Addison Peale Russell

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This article is about the author. For the baseball player, see Addison Russell (baseball).
Addison Peale Russell
Addison Peale Russell.png
12th Ohio Secretary of State
In office
January 11, 1858 – January 13, 1862
Preceded by James H. Baker
Succeeded by Benjamin R. Cowen
Member of the Ohio House of Representatives
from the Clinton County district
In office
January 7, 1856 – January 3, 1858
Preceded by Thomas D. Austin
Succeeded by David P. Quinn
Personal details
Born (1826-09-08)September 8, 1826
Wilmington, Ohio
Died July 24, 1912(1912-07-24) (aged 85)
Political party Republican
Occupation author

Addison Peale Russell (September 8, 1826 – July 24, 1912) was an American author of the later nineteenth century.[1] He is remembered mainly for his Sub-Coelum — "his best book...a Utopian protest against materialistic socialism."[2]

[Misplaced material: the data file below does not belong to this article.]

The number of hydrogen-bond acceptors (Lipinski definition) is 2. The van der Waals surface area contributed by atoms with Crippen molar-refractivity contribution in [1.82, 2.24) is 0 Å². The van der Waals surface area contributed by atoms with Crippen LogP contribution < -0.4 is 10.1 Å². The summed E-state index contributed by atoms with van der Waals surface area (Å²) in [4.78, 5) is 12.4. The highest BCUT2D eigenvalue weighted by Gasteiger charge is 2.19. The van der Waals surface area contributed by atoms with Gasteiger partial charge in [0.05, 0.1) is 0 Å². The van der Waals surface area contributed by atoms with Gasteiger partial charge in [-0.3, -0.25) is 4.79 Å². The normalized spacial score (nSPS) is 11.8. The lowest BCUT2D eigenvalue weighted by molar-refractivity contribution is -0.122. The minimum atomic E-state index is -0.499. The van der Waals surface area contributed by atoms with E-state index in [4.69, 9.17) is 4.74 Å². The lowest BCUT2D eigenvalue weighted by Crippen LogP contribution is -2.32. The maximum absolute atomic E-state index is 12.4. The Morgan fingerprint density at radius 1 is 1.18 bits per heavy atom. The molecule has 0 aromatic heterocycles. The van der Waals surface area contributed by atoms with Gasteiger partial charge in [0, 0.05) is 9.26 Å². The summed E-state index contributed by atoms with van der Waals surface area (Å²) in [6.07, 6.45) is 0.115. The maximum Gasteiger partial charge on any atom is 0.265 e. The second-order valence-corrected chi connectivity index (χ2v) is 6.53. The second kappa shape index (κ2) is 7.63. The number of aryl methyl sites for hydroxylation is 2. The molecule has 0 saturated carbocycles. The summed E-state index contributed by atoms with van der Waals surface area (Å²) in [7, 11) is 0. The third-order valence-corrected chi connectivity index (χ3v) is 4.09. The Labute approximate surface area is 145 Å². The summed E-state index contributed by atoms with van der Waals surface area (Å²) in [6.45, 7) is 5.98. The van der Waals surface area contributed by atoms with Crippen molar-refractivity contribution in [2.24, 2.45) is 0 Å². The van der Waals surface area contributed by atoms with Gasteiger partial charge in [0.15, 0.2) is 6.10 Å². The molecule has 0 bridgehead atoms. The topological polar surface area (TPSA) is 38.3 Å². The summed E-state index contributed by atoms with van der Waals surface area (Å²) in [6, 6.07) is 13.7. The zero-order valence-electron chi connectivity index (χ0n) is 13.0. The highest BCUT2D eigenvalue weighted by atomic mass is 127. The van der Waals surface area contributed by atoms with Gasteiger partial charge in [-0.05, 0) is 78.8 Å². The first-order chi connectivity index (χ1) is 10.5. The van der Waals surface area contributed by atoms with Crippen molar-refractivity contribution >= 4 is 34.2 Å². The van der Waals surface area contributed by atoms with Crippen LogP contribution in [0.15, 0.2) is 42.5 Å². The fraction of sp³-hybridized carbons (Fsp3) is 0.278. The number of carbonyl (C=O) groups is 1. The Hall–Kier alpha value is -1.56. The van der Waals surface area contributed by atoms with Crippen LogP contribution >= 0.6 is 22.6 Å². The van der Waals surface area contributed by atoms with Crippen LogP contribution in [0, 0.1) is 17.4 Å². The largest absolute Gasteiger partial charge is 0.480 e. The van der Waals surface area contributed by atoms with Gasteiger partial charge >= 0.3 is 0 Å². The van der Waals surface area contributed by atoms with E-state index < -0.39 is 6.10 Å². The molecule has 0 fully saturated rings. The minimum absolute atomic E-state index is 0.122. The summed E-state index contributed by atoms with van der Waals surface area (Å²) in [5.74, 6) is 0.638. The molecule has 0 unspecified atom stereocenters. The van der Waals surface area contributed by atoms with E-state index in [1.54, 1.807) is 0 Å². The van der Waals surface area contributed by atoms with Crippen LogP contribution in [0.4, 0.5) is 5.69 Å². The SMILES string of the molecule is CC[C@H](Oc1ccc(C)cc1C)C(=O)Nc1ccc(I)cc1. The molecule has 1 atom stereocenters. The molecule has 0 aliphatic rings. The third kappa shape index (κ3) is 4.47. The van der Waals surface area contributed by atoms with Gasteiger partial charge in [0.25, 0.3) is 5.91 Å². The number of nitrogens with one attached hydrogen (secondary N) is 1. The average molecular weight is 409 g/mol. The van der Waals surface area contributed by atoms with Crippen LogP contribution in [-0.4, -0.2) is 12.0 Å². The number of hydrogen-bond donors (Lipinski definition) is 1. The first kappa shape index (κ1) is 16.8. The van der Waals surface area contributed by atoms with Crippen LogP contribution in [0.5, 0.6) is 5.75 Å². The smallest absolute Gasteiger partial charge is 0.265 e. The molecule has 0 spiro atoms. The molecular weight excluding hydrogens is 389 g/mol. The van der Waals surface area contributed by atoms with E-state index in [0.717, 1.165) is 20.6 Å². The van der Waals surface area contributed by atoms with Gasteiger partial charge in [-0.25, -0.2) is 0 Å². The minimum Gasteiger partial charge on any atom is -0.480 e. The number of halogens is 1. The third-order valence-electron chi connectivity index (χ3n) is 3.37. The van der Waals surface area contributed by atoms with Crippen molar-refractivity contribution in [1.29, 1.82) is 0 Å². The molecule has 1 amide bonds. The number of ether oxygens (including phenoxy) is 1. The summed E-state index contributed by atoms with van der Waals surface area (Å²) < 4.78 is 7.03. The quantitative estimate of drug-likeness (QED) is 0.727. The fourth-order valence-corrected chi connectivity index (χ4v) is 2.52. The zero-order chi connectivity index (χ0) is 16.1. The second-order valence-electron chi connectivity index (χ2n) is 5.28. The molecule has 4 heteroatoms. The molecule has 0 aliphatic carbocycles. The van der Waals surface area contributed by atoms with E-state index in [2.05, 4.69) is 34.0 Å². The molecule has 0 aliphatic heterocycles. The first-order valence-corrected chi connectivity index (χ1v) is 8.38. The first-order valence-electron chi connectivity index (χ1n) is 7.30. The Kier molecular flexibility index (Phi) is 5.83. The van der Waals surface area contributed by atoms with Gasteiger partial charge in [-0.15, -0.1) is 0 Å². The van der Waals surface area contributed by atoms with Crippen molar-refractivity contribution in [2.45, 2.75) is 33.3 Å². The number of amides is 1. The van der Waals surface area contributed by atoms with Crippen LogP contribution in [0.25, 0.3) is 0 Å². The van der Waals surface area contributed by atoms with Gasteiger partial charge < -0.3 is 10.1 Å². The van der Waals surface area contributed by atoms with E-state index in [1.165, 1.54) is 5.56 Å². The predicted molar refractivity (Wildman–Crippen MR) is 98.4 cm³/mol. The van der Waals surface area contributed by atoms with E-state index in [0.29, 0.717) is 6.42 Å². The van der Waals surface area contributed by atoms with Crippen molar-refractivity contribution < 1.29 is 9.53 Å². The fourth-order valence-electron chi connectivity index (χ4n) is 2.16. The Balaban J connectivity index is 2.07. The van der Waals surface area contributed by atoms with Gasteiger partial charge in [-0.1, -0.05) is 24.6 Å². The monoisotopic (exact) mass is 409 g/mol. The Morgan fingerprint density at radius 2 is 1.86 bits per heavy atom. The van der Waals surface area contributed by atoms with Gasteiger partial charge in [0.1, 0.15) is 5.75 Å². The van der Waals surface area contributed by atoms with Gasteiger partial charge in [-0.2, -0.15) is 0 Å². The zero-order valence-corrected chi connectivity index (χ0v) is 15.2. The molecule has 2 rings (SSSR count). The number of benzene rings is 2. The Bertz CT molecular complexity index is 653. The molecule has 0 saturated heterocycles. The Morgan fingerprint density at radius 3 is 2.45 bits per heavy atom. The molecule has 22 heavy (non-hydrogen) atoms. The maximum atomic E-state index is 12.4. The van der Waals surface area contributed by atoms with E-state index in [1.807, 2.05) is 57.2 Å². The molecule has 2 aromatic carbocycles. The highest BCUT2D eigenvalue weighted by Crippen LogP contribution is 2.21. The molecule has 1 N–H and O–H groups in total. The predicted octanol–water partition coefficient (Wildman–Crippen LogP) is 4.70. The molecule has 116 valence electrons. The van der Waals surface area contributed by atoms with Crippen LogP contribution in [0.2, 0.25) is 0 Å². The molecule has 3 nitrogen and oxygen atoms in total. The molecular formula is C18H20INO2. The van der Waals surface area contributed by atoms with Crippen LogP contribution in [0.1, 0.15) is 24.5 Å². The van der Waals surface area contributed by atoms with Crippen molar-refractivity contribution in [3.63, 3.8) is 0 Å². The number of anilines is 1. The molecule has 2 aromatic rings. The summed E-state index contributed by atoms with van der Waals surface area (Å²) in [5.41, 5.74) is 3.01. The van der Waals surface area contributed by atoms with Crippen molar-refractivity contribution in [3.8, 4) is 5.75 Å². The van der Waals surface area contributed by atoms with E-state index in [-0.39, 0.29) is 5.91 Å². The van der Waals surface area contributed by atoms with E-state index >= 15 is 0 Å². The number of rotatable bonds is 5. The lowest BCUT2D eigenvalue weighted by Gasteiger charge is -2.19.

Russell was born in Ohio; his formal education ended with grammar school. At the age of sixteen he took a job as a printer for a newspaper; by nineteen he had worked his way up to editor and publisher of the Hillsboro, Ohio News. He pursued a journalism career until he switched to politics and public service. He was made clerk of the Ohio Senate in 1850; he later represented Clinton County, Ohio in the Ohio House of Representatives in the 52nd General Assembly (1856–57) as a Republican,[3] and was Ohio Secretary of State (1858–62). He was appointed Financial Agent for Ohio during the American Civil War, stationed in New York City.[4] He retired from public office in 1868 to pursue literature. He wrote seven books:

  • Half Tints (1867)
  • Library Notes (1875)
  • Thomas Corwin (1882)
  • Characteristics (1884)
  • A Club of One (1887)
  • In a Club Corner (1890)
  • Sub-Coelum (1893).

Apart from his biographical survey of Thomas Corwin, an Ohio governor, Russell's books generally fall into the category of belles-lettres.


  1. ^ "D. O.," "In Memoriam," The Bookman, Vol. 37 (1913), p. 545.
  2. ^ Robert L. Gale, A Henry James Encyclopedia, Westport, CT, Greenwood Press, 1989; p. 571.
  3. ^ Ohio 1917 : 282
  4. ^ Smith 1898 : 76


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